As with most indoor house plants, follow a seasonal feeding schedule. Allow it to rest in dormancy in the fall and winter months, and lightly feed it with an all-purpose fertilizer once in the spring and maybe once in the summer if there’s been a lot of growth.
6. Pruning, propagation, and potting
Like other house plants, it’s best to repot your snake plant in the spring. Use a well-draining, all-purpose potting soil, and be sure that the pot is elevated within its overflow dish so that it’s never left sitting in pooled water.
I like to add a few pebbles into the dish before I set the pot in. During growing season, you can prune your snake plant by cutting off old or damaged leaves at the soil line. They are also very easy to propagate, so if you’d like to turn one into a little family, check out this helpful guide.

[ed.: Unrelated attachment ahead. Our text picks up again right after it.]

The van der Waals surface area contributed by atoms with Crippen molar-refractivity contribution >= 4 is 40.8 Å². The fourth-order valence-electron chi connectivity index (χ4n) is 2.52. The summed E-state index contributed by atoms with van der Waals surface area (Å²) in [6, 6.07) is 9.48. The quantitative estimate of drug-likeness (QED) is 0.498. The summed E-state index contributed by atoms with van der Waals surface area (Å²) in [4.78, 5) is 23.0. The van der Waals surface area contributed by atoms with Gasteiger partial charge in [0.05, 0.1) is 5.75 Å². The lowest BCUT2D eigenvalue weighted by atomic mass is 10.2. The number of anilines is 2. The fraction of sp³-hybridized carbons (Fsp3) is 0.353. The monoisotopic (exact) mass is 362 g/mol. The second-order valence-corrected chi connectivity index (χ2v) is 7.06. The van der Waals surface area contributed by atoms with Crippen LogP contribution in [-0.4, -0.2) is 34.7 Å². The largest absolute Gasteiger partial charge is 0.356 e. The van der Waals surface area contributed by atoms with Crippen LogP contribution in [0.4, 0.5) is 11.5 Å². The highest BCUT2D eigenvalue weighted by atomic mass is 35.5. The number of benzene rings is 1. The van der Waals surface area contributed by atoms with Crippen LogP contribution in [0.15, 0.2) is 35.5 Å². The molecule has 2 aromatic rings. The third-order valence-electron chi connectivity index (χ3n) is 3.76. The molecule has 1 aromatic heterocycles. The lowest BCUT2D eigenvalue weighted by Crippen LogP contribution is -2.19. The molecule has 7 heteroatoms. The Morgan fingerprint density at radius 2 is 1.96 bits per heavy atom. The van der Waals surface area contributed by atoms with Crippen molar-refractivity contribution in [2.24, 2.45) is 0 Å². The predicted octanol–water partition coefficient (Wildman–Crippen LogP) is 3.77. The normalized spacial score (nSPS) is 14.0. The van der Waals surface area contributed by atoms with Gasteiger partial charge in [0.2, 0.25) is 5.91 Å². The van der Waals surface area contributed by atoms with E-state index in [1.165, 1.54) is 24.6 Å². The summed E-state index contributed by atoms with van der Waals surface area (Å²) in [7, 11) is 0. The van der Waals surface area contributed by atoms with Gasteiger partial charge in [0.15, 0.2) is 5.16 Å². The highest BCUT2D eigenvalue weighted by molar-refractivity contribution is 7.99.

7. Pet safety
If you have any pets who like to munch on plants, you’ll need to set this one out of reach as it’s been shown to be toxic to animals, especially to dogs and cats, when ingested (source).
Most issues that could arise with your snake plant would likely have to do with overwatering. If this is the case, you might notice the leaves yellowing, dropping prematurely or drooping, or the soil may smell sour or like mildew.
Fungus, bacteria, and insects can become an issue in overwatering situations as well, as they are more drawn towards moist plants that are beginning to weaken and rot. Be sure the soil is left to dry out completely before you water, and if you suspect your plant is suffering from root rot, check out this care guide for more information.
Whether you’re looking to add an element of structural greenery to your interior design, could use a strong vertical compliment to your current roster of plants, are looking for a way to purify the air naturally, or would just really like to have some fuss-free greenery (finally!), the snake plant really is the one to beat.1